D-Day Operation Neptune

D-Day, codenamed Operation Neptune, was marked by the coordination of over 13 different countries of the Allied forces converging towards Normandy in a 5000-vessel flotilla.

In the early hours of 6th June, 24,000 paratroopers landed behind Nazi lines to provide tactical support. Massive naval and aerial bombardments attempted to suppress the Nazi defences and weaponry. More than 130,000 ground troops advanced across the 50-mile stretch along the Normandy coast, the first waves facing the full force of the enemy’s defences.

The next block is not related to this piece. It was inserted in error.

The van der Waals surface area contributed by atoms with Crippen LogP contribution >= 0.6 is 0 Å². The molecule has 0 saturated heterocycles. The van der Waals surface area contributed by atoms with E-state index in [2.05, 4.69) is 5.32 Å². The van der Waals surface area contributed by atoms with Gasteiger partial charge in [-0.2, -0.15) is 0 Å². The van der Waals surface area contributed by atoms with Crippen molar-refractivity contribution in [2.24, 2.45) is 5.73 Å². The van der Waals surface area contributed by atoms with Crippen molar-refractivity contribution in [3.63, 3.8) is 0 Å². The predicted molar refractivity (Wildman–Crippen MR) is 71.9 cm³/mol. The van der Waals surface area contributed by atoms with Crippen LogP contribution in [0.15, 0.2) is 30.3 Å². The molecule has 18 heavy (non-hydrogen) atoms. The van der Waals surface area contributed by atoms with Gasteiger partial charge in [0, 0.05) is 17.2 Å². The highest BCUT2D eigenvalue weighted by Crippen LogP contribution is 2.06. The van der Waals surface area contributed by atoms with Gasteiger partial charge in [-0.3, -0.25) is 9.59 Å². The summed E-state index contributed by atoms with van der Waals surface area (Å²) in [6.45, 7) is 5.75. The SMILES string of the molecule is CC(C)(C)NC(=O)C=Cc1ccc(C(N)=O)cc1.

The ensuing Battle of Normandy was to last into August and cost tens of thousands of lives as it defeated the occupying Nazi forces. It was a decisive success for the Allies and paved the way for the liberation of much of northwest Albert chatting with Wing Commander Europe.

Albert's Story

D-Day is very difficult to talk about. It wasn’t very nice – you could say that. We could see all the men trying to get ashore, not knowing what was waiting for them. All we could do was watch, hoping to defend as many of them as we possibly could. We understood the importance of what we were doing and why we had to do it. But it didn’t make it any better.